Kia Motors expects to start production at its first Mexico factory in the first half of this year as planned, despite local government calls for a change to an investment deal reached with the South Korean company.
The new government in the Mexican state of Nuevo Leon is demanding Kia renegotiate some of the incentives promised in the 2014 deal, citing the state’s difficult financial situation, Kia said.
“The investment contract between the company and the Nuevo Leon state government was done through a legitimate procedure, and we expect the state government to respect the contract and faithfully abide by it,” the South Korean automaker said in a statement on Wednesday.
A person familiar with the matter told Reuters that South Korean President Park Geun-hye may address the issue during talks with her Mexican counterpart early next month.
Kia aims to start the output of its Forte compact at the factory on May 15 as scheduled, the person said, declining to be identified due to the sensitivity of the matter.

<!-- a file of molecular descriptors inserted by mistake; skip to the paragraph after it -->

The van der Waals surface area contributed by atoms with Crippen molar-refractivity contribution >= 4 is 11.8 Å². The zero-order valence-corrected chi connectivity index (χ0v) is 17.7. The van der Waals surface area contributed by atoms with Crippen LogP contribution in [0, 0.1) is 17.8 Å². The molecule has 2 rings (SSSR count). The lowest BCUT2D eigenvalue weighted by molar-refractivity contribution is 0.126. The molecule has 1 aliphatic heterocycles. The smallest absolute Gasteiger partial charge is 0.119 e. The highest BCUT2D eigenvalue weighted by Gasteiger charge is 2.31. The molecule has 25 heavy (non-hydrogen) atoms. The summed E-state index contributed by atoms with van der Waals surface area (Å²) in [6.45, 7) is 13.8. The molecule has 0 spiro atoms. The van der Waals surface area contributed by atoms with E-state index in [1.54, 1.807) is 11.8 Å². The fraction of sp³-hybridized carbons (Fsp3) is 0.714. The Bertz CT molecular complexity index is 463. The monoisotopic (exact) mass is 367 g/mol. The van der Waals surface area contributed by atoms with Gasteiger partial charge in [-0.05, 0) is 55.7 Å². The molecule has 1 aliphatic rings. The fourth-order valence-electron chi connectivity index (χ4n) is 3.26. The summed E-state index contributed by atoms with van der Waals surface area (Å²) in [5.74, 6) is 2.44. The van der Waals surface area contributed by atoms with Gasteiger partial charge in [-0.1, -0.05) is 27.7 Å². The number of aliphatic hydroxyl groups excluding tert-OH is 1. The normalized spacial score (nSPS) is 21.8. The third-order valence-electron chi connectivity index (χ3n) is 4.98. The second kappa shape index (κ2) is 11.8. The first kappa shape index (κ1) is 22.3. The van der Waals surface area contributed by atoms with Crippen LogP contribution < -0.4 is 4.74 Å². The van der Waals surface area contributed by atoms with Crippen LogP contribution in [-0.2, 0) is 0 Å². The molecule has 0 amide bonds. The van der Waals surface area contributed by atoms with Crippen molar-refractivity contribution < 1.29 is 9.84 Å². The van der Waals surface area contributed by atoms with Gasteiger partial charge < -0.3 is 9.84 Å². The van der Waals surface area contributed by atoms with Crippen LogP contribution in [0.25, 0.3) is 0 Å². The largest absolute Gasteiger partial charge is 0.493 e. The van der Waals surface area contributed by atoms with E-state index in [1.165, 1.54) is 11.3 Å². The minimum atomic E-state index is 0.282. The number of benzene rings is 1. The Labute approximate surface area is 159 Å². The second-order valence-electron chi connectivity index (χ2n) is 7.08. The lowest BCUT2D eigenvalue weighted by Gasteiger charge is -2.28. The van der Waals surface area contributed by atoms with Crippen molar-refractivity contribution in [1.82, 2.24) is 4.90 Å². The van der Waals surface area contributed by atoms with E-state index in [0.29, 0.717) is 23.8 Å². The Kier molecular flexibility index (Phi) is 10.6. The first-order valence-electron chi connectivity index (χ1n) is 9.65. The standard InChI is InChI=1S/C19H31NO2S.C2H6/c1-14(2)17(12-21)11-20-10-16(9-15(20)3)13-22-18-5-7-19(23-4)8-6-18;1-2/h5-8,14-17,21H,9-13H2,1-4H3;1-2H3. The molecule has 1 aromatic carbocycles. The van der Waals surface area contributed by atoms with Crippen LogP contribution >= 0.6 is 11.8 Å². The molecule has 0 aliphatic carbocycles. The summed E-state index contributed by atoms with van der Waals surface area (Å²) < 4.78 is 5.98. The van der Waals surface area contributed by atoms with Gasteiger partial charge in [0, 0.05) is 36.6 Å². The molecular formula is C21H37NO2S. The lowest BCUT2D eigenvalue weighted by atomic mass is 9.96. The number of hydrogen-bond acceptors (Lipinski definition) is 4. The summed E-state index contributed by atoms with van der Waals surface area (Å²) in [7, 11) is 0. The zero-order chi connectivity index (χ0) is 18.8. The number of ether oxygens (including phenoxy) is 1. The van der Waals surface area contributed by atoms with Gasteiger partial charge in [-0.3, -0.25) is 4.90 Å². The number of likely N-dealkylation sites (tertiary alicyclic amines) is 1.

The carmaker in 2014 announced the $1 billion project to build the Mexico plant, with a capacity of 300,000 vehicles a year. It will cater to demand from North America and South America.
Affiliate Hyundai Motors also plans to build its Accent small car at the Kia factory next year, two people familiar with the matter previously told Reuters.
(Reporting by Hyunjoo Jin; Additional reporting by Jeeheun Kahng; Editing by Joseph Radford)
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